Jon acknowledges this as “A very ancient story by all accounts. I think my favourite line is ‘in at her window the knight come a jumping’ ! A great tune by Carthy.”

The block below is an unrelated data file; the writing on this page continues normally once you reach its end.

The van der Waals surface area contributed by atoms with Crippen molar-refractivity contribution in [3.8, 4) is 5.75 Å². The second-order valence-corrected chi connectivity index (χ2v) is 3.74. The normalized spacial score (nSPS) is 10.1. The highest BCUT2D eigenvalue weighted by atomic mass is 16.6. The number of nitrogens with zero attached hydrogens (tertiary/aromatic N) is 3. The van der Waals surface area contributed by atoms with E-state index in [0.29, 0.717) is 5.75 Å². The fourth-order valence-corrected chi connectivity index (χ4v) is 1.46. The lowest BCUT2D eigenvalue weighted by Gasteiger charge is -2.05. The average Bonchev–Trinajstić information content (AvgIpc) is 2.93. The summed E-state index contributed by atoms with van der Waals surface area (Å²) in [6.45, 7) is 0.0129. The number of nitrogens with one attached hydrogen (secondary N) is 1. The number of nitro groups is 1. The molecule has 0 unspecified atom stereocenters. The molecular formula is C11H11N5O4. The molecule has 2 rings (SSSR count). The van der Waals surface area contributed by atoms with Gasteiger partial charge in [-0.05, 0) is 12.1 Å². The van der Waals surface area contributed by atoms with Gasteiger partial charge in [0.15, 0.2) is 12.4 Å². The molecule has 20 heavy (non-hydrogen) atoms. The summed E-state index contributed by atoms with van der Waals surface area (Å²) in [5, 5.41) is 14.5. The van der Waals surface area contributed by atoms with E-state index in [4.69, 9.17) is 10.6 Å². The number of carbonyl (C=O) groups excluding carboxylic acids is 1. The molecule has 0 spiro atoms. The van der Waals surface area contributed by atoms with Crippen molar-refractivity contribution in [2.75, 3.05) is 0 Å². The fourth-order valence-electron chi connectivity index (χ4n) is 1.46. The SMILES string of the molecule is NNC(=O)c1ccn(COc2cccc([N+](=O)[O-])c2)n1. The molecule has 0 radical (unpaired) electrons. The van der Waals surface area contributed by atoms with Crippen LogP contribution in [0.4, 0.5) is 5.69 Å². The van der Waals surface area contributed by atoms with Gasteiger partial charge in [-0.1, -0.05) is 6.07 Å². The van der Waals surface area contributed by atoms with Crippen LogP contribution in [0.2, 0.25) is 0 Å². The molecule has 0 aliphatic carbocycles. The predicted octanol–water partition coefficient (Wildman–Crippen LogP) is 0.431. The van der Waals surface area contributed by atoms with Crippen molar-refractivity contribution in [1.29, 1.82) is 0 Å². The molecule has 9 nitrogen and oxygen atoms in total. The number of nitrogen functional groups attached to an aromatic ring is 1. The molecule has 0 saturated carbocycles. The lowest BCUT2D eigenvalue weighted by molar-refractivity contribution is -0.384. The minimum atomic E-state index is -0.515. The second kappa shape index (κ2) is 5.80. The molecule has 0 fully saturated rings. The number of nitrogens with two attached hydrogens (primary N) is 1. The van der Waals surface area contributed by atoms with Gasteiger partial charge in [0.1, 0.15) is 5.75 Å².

Martin that is of course. It has several different titles, but the basic plotline is common across Europe and beyond, which at least gives the impression of something properly engrained in folklore and properly very old indeed. It’s in the Child collection as Ballad #4 and was also collected by Vaughan Williams. There are numerous recorded versions of this as you’d expect and Mainly Norfolk covers a fair few of them with sleeve notes and transcriptions. A.L. Lloyd point out that Outlandish in this case means ‘of the outlands’, or wilds, for which you can read Scotland in the British example. Quite why he’s so murderously inclined isn’t explained, but suggests a malevolent spirit or demon, although he could simply be a take-the-money-and-run-serial-killer. Whichever, he is outsmarted here and a good job it is too. I’ll also note that the parrot seems to be an oddity in Britain, although we are somewhat beset by them these days whether they are feral or genuinely migratory (I’ve seen plausible suggestions for both), this still seems a touch exotic. If anyone has a working knowledge of Asian myth you might be able to put Polly in her place. Jon clearly likes this having recorded it in both Spiers & Boden and Bellowhead modes. I’m glad to say that it survives well without the instrumental support of either and is another of the epics that has a strong enough story to carry it through regardless. Marvellous stuff, but remember ladies, be careful what you wish for!!